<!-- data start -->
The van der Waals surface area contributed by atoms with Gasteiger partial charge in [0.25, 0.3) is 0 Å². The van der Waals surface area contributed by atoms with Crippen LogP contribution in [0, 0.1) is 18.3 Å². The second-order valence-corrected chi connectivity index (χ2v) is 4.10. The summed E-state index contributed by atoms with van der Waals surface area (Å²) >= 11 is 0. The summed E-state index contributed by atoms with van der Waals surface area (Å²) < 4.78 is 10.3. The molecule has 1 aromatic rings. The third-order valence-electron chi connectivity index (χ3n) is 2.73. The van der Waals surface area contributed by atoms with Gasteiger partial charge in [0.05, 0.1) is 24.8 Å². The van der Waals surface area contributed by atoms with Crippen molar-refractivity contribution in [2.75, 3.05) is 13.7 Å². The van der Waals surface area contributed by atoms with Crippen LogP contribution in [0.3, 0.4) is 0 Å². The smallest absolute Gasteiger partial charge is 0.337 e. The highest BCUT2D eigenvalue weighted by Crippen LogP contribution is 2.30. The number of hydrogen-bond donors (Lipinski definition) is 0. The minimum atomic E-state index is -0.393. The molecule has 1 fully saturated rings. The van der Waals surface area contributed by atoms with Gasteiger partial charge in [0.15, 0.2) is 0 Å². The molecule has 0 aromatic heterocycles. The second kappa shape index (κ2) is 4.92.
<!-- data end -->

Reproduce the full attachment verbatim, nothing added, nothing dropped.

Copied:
The van der Waals surface area contributed by atoms with Gasteiger partial charge in [0.25, 0.3) is 0 Å². The van der Waals surface area contributed by atoms with Crippen LogP contribution in [0, 0.1) is 18.3 Å². The second-order valence-corrected chi connectivity index (χ2v) is 4.10. The summed E-state index contributed by atoms with van der Waals surface area (Å²) >= 11 is 0. The summed E-state index contributed by atoms with van der Waals surface area (Å²) < 4.78 is 10.3. The molecule has 1 aromatic rings. The third-order valence-electron chi connectivity index (χ3n) is 2.73. The van der Waals surface area contributed by atoms with Gasteiger partial charge in [0.05, 0.1) is 24.8 Å². The van der Waals surface area contributed by atoms with Crippen molar-refractivity contribution in [2.75, 3.05) is 13.7 Å². The van der Waals surface area contributed by atoms with Crippen LogP contribution in [0.3, 0.4) is 0 Å². The smallest absolute Gasteiger partial charge is 0.337 e. The highest BCUT2D eigenvalue weighted by Crippen LogP contribution is 2.30. The number of hydrogen-bond donors (Lipinski definition) is 0. The minimum atomic E-state index is -0.393. The molecule has 1 fully saturated rings. The van der Waals surface area contributed by atoms with Gasteiger partial charge in [0.15, 0.2) is 0 Å². The molecule has 0 aromatic heterocycles. The second kappa shape index (κ2) is 4.92.